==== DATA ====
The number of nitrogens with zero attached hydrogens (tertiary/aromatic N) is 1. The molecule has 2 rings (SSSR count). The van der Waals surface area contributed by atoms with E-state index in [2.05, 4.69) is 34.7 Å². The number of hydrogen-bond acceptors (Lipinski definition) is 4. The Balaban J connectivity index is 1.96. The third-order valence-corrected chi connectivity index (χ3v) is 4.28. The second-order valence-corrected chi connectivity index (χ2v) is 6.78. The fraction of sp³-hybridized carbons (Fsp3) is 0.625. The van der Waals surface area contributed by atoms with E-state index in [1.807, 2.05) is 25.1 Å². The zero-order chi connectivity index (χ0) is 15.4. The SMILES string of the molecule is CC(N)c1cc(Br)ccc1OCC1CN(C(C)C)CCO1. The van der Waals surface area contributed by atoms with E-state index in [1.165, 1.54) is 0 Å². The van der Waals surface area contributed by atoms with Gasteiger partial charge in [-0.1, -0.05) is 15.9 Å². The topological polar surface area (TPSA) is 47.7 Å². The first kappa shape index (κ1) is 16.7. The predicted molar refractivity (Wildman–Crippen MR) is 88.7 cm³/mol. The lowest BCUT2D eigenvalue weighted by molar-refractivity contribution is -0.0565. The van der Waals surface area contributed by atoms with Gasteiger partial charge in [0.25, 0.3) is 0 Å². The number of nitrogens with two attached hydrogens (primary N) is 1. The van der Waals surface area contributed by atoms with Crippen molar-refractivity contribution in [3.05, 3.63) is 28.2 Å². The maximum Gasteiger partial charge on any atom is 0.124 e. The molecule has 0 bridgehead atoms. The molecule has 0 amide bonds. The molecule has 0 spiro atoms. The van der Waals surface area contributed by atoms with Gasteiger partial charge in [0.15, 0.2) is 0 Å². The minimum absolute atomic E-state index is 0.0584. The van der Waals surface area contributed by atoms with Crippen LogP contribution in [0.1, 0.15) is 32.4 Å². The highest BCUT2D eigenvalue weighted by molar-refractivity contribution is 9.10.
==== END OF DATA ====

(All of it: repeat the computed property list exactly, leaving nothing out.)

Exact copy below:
The number of nitrogens with zero attached hydrogens (tertiary/aromatic N) is 1. The molecule has 2 rings (SSSR count). The van der Waals surface area contributed by atoms with E-state index in [2.05, 4.69) is 34.7 Å². The number of hydrogen-bond acceptors (Lipinski definition) is 4. The Balaban J connectivity index is 1.96. The third-order valence-corrected chi connectivity index (χ3v) is 4.28. The second-order valence-corrected chi connectivity index (χ2v) is 6.78. The fraction of sp³-hybridized carbons (Fsp3) is 0.625. The van der Waals surface area contributed by atoms with E-state index in [1.807, 2.05) is 25.1 Å². The zero-order chi connectivity index (χ0) is 15.4. The SMILES string of the molecule is CC(N)c1cc(Br)ccc1OCC1CN(C(C)C)CCO1. The van der Waals surface area contributed by atoms with E-state index in [1.165, 1.54) is 0 Å². The van der Waals surface area contributed by atoms with Gasteiger partial charge in [-0.1, -0.05) is 15.9 Å². The topological polar surface area (TPSA) is 47.7 Å². The first kappa shape index (κ1) is 16.7. The predicted molar refractivity (Wildman–Crippen MR) is 88.7 cm³/mol. The lowest BCUT2D eigenvalue weighted by molar-refractivity contribution is -0.0565. The van der Waals surface area contributed by atoms with Gasteiger partial charge in [0.25, 0.3) is 0 Å². The number of nitrogens with two attached hydrogens (primary N) is 1. The van der Waals surface area contributed by atoms with Crippen molar-refractivity contribution in [3.05, 3.63) is 28.2 Å². The maximum Gasteiger partial charge on any atom is 0.124 e. The molecule has 0 bridgehead atoms. The molecule has 0 amide bonds. The molecule has 0 spiro atoms. The van der Waals surface area contributed by atoms with Gasteiger partial charge in [0.15, 0.2) is 0 Å². The minimum absolute atomic E-state index is 0.0584. The van der Waals surface area contributed by atoms with Crippen LogP contribution in [0.1, 0.15) is 32.4 Å². The highest BCUT2D eigenvalue weighted by molar-refractivity contribution is 9.10.